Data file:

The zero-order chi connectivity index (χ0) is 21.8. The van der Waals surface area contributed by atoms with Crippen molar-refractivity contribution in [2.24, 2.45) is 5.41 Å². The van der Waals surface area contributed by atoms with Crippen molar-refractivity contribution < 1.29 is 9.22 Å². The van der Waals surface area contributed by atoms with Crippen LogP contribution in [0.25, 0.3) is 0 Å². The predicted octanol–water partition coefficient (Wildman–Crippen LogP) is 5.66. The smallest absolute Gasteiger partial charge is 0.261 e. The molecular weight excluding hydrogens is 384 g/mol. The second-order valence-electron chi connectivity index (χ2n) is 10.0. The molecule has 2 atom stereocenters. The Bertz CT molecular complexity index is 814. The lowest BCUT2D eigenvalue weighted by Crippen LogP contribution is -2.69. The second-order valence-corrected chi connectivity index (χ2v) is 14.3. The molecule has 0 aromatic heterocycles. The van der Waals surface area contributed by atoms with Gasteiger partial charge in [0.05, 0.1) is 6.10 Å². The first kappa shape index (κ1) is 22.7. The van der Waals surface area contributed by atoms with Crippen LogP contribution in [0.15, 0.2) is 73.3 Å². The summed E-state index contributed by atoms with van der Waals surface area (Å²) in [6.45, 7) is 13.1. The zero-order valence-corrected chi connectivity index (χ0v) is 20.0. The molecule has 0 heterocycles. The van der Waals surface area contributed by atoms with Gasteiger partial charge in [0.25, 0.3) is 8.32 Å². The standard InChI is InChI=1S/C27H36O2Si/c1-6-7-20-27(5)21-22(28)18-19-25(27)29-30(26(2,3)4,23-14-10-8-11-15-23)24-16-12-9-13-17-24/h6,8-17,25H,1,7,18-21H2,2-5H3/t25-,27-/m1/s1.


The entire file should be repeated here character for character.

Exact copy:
The zero-order chi connectivity index (χ0) is 21.8. The van der Waals surface area contributed by atoms with Crippen molar-refractivity contribution in [2.24, 2.45) is 5.41 Å². The van der Waals surface area contributed by atoms with Crippen molar-refractivity contribution < 1.29 is 9.22 Å². The van der Waals surface area contributed by atoms with Crippen LogP contribution in [0.25, 0.3) is 0 Å². The predicted octanol–water partition coefficient (Wildman–Crippen LogP) is 5.66. The smallest absolute Gasteiger partial charge is 0.261 e. The molecular weight excluding hydrogens is 384 g/mol. The second-order valence-electron chi connectivity index (χ2n) is 10.0. The molecule has 2 atom stereocenters. The Bertz CT molecular complexity index is 814. The lowest BCUT2D eigenvalue weighted by Crippen LogP contribution is -2.69. The second-order valence-corrected chi connectivity index (χ2v) is 14.3. The molecule has 0 aromatic heterocycles. The van der Waals surface area contributed by atoms with Gasteiger partial charge in [0.05, 0.1) is 6.10 Å². The first kappa shape index (κ1) is 22.7. The van der Waals surface area contributed by atoms with Crippen LogP contribution in [0.15, 0.2) is 73.3 Å². The summed E-state index contributed by atoms with van der Waals surface area (Å²) in [6.45, 7) is 13.1. The zero-order valence-corrected chi connectivity index (χ0v) is 20.0. The molecule has 0 heterocycles. The van der Waals surface area contributed by atoms with Gasteiger partial charge in [0.25, 0.3) is 8.32 Å². The standard InChI is InChI=1S/C27H36O2Si/c1-6-7-20-27(5)21-22(28)18-19-25(27)29-30(26(2,3)4,23-14-10-8-11-15-23)24-16-12-9-13-17-24/h6,8-17,25H,1,7,18-21H2,2-5H3/t25-,27-/m1/s1.